|We all want our kids to reach their emotional, physical and intellectual potential. For decades we’ve known that physical activity improves heart health, helps maintain healthy body weights and builds strong bones and muscles in kids. But new evidence suggests it can do even more.
In this year’s ParticipACTION Report Card on Physical Activity for Children and Youth we take a closer look at what physical activity can do for their brains.
This year’s report includes an Expert Statement on Physical Activity and Brain Health in Children and Youth. The Statement confirms that physical activity has the power to improve kids’ brain health by boosting both cognitive function and mental wellness—even for kids with neurodevelopmental disabilities.
Leading a more active life can release kids’ potential, including how they perform in the classroom, problem-solve and maintain focus. It can boost kids’ moods, strengthen self-esteem, decrease feelings of depression and bolster their ability to cope with and recover from stress and anxiety (at least in the short term).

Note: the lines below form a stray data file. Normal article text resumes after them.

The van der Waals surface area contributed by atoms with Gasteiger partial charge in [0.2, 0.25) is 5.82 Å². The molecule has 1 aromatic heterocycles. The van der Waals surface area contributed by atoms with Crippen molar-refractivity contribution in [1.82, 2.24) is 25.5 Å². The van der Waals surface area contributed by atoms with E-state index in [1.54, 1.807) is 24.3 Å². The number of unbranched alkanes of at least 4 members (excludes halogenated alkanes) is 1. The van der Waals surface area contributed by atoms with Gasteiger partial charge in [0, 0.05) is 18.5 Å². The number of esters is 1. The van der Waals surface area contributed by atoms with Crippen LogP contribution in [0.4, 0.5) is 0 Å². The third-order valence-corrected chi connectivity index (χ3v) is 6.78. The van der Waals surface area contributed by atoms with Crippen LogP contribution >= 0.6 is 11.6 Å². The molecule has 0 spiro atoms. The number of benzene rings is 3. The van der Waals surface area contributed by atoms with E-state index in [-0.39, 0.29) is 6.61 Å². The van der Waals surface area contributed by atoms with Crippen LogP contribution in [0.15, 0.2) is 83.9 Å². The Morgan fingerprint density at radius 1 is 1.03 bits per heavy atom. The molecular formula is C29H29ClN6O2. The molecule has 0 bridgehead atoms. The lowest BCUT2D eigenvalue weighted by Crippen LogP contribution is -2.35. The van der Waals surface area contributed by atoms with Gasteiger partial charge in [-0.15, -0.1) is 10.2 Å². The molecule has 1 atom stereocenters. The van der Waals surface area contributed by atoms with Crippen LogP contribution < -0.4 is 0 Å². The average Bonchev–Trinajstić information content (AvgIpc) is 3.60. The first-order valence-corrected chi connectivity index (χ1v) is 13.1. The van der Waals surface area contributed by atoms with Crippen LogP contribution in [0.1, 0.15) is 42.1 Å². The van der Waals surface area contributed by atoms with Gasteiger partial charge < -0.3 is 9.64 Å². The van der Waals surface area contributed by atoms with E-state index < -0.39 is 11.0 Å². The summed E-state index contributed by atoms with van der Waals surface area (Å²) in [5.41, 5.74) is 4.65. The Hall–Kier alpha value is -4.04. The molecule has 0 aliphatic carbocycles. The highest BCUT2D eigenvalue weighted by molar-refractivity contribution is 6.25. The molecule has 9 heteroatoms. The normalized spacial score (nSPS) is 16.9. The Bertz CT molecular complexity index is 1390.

We are confident the Report Card will inspire all Canadians to make an active life more accessible, fun and frequent for our kids—their brain health depends on it.
Help us share The Brain + Body Equation
1. READ the Highlight Report or the 114-page Full Report
2. SHARE it with your digital networks using our dissemination tools
Find us on Facebook, Instagram and Twitter to join the conversation about these important findings.
ParticipACTION relies on its strategic partner, The Children’s Hospital of Eastern Ontario Research Institute’s Healthy Active Living and Obesity Research Group (CHEO-HALO), to research, develop and communicate the Report Card. Production of the ParticipACTION Report Card has been made possible through financial support from Days Inn and provincial and territorial governments through the Interprovincial Sport and Recreation Council (ISRC). The Expert Statement would not have been possible without the following partners and funders: CHEO-HALO, Kids Brain Health Network, Douglas College, and The Organix Foundation.